“The rot began before the war”: Rebecca West’s Sunflower and the Failure of British Liberalism

By | December 21, 2018

Rebecca West was born on December 21, 1892. To celebrate the 126th anniversary of her birth, Laura Cowan explores one of her unfinished and posthumously published works. This recognition of West (née Cicely Isabel Fairfield) closely coincides with the centennial of the World War I Armistice on 11 November 1918, a topic central to West’s unfinished novel Sunflower.

Partly because of its veiled account of West’s love affairs, Sunflower has been critically neglected. Some attention has been given to comparisons between the novel’s protagonist, the actress Sybil Fassendyl (Sunflower), and its author Rebecca West.  More interesting than the transformation of writer to actress is the metamorphosis of West’s lover H. G. Wells.  The Socialist writer Wells becomes the novel’s male protagonist Essington, a prominent Liberal Party politician. Written in the mid-1920s, West’s posthumously-published novel is an indictment of the British Liberal Party and especially its role in Great Britain’s involvement in World War I and in the Treaty of Versailles.

Vincent Sherry argues in The Great War and the Language of Modernism that the salient features of modernist literature stem from the “irrationality” of the logic behind World War I and, in particular, the British Liberal Party’s failure to “rationalize” a war which contradicted the basic tenets of its philosophy.  Like Sherry, West analyzes the political and rhetorical consequences of Liberalism’s justifications for World War I. Her novel embodies the new modernist aesthetic that emerges from this historical moment.

In the novel, Essington’s adherence to his Liberal party principles made him “fail at Versailles” because his desire for a lasting peace made him object to the Allies’ punitive measures against Germany. This refusal ruined his political career; he was “thrown overboard there [Versailles] and his career ended” (26). Essington claims that the Liberal Party’s decline was clinched by the war, but that “the rot began before the war” (50).  In other words, had the British Liberal Party been consistent with its tenets–including pacifism, self-determination, and rational, ethical decision-making–Great Britain would not have entered World War I.  Essington believes that the Liberal Party sacrificed principles for what he calls “expediency” (50) and “fiddling negotiation” (47).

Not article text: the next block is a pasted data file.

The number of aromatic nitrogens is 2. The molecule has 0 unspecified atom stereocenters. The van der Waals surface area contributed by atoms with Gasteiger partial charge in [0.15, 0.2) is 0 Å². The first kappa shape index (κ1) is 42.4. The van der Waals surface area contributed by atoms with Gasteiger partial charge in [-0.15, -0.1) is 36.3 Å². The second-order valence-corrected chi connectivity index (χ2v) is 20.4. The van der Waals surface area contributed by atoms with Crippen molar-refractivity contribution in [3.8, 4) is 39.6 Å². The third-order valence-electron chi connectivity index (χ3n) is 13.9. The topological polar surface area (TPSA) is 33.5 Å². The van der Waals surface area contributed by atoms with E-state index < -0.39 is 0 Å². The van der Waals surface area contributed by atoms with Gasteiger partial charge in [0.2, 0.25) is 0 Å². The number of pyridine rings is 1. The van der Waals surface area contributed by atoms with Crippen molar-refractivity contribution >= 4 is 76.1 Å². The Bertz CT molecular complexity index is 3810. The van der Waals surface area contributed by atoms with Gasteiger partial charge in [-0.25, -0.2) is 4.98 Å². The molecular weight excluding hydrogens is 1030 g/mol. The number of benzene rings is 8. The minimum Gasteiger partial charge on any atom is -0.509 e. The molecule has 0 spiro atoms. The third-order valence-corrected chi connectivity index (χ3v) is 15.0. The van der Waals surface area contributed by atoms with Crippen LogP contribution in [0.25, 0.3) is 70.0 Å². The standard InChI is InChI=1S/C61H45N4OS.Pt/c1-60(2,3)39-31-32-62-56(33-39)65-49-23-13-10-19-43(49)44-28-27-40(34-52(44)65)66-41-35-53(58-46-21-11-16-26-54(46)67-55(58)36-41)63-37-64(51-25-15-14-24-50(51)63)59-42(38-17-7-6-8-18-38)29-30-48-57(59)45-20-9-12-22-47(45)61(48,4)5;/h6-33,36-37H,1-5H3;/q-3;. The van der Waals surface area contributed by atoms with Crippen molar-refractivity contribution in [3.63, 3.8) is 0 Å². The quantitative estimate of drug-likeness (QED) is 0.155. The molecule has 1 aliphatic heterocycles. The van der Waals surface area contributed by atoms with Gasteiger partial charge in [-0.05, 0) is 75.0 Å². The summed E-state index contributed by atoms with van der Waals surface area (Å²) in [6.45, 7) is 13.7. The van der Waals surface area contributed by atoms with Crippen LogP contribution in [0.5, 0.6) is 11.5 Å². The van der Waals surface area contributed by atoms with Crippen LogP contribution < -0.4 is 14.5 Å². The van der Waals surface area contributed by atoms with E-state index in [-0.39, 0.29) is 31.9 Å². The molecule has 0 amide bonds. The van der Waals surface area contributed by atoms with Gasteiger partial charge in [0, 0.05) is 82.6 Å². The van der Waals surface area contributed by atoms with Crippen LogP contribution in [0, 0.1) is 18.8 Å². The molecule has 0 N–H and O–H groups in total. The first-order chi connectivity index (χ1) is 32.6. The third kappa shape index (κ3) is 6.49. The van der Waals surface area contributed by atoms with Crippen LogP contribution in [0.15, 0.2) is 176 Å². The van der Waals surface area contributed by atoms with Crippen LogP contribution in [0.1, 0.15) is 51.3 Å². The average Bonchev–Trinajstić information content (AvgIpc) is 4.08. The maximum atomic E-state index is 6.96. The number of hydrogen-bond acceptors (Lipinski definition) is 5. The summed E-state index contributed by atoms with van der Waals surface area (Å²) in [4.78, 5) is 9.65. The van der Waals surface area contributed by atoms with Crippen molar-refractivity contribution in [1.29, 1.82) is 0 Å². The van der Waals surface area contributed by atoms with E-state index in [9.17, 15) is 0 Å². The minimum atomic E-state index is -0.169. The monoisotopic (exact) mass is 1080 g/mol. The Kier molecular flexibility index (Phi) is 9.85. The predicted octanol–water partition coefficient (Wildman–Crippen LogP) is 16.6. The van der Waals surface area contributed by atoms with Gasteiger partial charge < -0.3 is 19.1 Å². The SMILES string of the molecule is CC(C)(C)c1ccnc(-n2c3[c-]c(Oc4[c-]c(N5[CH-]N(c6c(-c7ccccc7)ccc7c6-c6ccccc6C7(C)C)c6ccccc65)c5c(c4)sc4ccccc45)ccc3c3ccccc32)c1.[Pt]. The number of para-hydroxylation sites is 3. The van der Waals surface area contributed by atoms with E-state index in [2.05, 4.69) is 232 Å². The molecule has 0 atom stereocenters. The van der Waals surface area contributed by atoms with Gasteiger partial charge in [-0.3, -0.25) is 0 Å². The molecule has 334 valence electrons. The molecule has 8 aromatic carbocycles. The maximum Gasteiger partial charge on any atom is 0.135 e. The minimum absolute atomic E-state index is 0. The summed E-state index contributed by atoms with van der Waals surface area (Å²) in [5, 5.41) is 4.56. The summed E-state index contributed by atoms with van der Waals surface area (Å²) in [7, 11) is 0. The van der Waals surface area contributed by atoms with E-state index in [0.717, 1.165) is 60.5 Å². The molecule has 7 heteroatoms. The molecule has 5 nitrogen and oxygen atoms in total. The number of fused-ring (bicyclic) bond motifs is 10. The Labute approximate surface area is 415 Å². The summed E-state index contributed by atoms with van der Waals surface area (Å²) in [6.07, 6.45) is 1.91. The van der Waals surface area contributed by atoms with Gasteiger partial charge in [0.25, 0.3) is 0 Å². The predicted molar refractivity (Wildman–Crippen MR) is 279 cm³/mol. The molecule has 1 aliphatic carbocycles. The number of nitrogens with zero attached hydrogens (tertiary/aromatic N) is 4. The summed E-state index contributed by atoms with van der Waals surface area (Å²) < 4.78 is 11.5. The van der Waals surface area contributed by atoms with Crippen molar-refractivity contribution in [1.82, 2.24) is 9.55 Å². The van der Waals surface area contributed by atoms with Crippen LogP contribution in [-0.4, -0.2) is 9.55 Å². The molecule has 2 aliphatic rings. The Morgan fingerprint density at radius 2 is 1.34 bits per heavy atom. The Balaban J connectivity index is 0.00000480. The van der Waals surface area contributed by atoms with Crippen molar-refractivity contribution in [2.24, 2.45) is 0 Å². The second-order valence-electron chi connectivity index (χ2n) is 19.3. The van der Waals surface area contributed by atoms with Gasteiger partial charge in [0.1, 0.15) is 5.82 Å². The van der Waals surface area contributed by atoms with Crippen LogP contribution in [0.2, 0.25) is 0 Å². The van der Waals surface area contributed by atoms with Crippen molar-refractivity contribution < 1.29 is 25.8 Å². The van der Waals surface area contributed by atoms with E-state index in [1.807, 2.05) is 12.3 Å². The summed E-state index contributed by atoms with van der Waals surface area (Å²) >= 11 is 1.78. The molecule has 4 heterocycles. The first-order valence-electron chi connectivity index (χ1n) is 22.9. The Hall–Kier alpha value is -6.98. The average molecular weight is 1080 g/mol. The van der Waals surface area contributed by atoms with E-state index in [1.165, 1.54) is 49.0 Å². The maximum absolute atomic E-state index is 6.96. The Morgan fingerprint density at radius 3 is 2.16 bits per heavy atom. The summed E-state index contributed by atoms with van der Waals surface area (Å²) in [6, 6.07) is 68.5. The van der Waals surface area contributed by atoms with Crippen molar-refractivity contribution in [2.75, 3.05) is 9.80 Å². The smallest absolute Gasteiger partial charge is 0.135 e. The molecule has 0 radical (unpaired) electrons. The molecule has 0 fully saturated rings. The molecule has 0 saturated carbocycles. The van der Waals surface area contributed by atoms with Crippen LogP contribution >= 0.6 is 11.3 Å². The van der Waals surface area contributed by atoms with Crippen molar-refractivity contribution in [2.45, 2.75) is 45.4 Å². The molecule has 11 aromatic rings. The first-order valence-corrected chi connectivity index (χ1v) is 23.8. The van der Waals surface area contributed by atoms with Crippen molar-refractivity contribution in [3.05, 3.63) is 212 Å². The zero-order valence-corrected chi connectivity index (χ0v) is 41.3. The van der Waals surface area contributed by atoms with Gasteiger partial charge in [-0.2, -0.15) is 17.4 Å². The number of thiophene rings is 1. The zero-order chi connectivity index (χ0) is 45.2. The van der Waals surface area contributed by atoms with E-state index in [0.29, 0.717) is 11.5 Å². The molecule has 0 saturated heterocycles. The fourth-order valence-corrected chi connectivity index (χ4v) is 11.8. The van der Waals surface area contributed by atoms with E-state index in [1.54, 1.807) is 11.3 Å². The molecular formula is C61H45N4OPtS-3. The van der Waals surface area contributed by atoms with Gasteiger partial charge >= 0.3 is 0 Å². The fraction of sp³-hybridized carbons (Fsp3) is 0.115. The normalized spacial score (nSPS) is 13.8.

By creating the character Essington, West can both denounce the weaknesses of the Liberal values that shaped modern culture and decry their demise. Essington “never distorted the logic of his argument to avenge his disappointment” (26).

His refusal to compromise his Liberal reason makes West’s contemporary Liberal Party’s inconsistencies and negotiation of its values more blamable—literally, “senseless.”

Nonetheless, Essington’s reason has its limits. Reason’s limitations are particularly vivid in Essington’s relationship with Sunflower, who suffers emotionally because of her lover’s commitment to “his false religion of thought” (114).

In West’s gendered politics, Essington embodies a sort of doomed and sterile “male reason,” while “stupid” Sunflower offers an alternative “way of looking at the world” through intuition and emotions (183). As an inarticulate, working-class woman in a marginalized profession, Sunflower’s greater wisdom is an affront to the dominant discourses and social hierarchies of her contemporary world. West insists on the “rightness” of Sunflower’s perspective in many incidents and especially in a courtroom scene where a contextual, compassionate judgment—that contrasts with a literal, narrow, legal interpretation–achieves justice.

Several stylistic devices in Sunflower reflect an aesthetic of intuition and interrogate the “liberal” assumptions that are falling “all to pieces” (2). Extravagant metaphors in the long passages of Sunflower’s musings and her fanciful, imaginative visions contrast with Essington’s encomia to reason and abstract ideas. In their evocation of symbolist poems, these visions’ excessive and elevated language eschew any accusation of “expediency” and celebrate Sunflower’s “way of looking at things.” These same imaginative digressions also disrupt the narrative and the linear “progress” of the novel to call into question the Liberal faith in rational meliorism. It is not surprising that West’s skepticism about Liberalism’s belief in progress should result in a novel that stops and starts and finally refuses to finish.

Although Sunflower presents an aesthetic response, it offers no political solution to the British Liberal Party’s failure or to the defects of the Liberal position. It does, nonetheless, offer us an opportunity to reflect on past and present politics and to admire Rebecca West whose works insist that readers grapple with the principles and values implicit and explicit in historical and contemporary politics.

Works Cited
Sherry, Vincent. The Great War and the Language of Modernism. Oxford UP, 2003.
West, Rebecca. Sunflower. Penguin Books, 1987.


Laura Cowan is Associate Professor of English Literature at the University of Maine, USA. She is editor of the Centennial Essay Collection, T. S. Eliot Man and Poet (1988) and a previous Managing Editor and Co-Editor of the National Poetry Foundation journal Paideuma: Studies in American and British Modernist Poetry. Her book Rebecca West’s Subversive Use of Hybrid Genres: 1911-41 is available from Bloomsbury.

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